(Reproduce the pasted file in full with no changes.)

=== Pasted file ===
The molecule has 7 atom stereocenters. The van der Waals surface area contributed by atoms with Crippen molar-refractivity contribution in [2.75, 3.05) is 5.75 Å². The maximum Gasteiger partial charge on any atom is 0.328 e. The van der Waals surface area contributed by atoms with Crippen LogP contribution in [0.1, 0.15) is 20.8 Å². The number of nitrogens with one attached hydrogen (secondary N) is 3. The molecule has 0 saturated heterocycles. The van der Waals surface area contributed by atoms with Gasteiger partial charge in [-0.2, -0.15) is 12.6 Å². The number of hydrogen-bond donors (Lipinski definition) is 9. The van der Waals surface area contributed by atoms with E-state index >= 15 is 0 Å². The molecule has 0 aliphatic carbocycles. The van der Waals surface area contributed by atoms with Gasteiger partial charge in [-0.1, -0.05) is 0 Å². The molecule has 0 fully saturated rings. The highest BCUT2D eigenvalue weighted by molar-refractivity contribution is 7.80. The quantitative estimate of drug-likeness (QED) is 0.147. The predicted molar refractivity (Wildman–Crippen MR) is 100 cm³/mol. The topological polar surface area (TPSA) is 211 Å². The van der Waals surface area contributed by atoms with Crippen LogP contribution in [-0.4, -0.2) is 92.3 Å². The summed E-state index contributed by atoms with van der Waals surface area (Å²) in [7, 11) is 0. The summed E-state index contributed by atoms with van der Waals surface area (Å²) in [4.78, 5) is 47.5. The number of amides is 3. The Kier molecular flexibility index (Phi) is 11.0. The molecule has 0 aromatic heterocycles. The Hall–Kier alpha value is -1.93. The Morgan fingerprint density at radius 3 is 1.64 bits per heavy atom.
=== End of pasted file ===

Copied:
The molecule has 7 atom stereocenters. The van der Waals surface area contributed by atoms with Crippen molar-refractivity contribution in [2.75, 3.05) is 5.75 Å². The maximum Gasteiger partial charge on any atom is 0.328 e. The van der Waals surface area contributed by atoms with Crippen LogP contribution in [0.1, 0.15) is 20.8 Å². The number of nitrogens with one attached hydrogen (secondary N) is 3. The molecule has 0 saturated heterocycles. The van der Waals surface area contributed by atoms with Gasteiger partial charge in [-0.2, -0.15) is 12.6 Å². The number of hydrogen-bond donors (Lipinski definition) is 9. The van der Waals surface area contributed by atoms with E-state index >= 15 is 0 Å². The molecule has 0 aliphatic carbocycles. The van der Waals surface area contributed by atoms with Gasteiger partial charge in [-0.1, -0.05) is 0 Å². The molecule has 0 fully saturated rings. The highest BCUT2D eigenvalue weighted by molar-refractivity contribution is 7.80. The quantitative estimate of drug-likeness (QED) is 0.147. The predicted molar refractivity (Wildman–Crippen MR) is 100 cm³/mol. The topological polar surface area (TPSA) is 211 Å². The van der Waals surface area contributed by atoms with Crippen LogP contribution in [-0.4, -0.2) is 92.3 Å². The summed E-state index contributed by atoms with van der Waals surface area (Å²) in [7, 11) is 0. The summed E-state index contributed by atoms with van der Waals surface area (Å²) in [4.78, 5) is 47.5. The number of amides is 3. The Kier molecular flexibility index (Phi) is 11.0. The molecule has 0 aromatic heterocycles. The Hall–Kier alpha value is -1.93. The Morgan fingerprint density at radius 3 is 1.64 bits per heavy atom.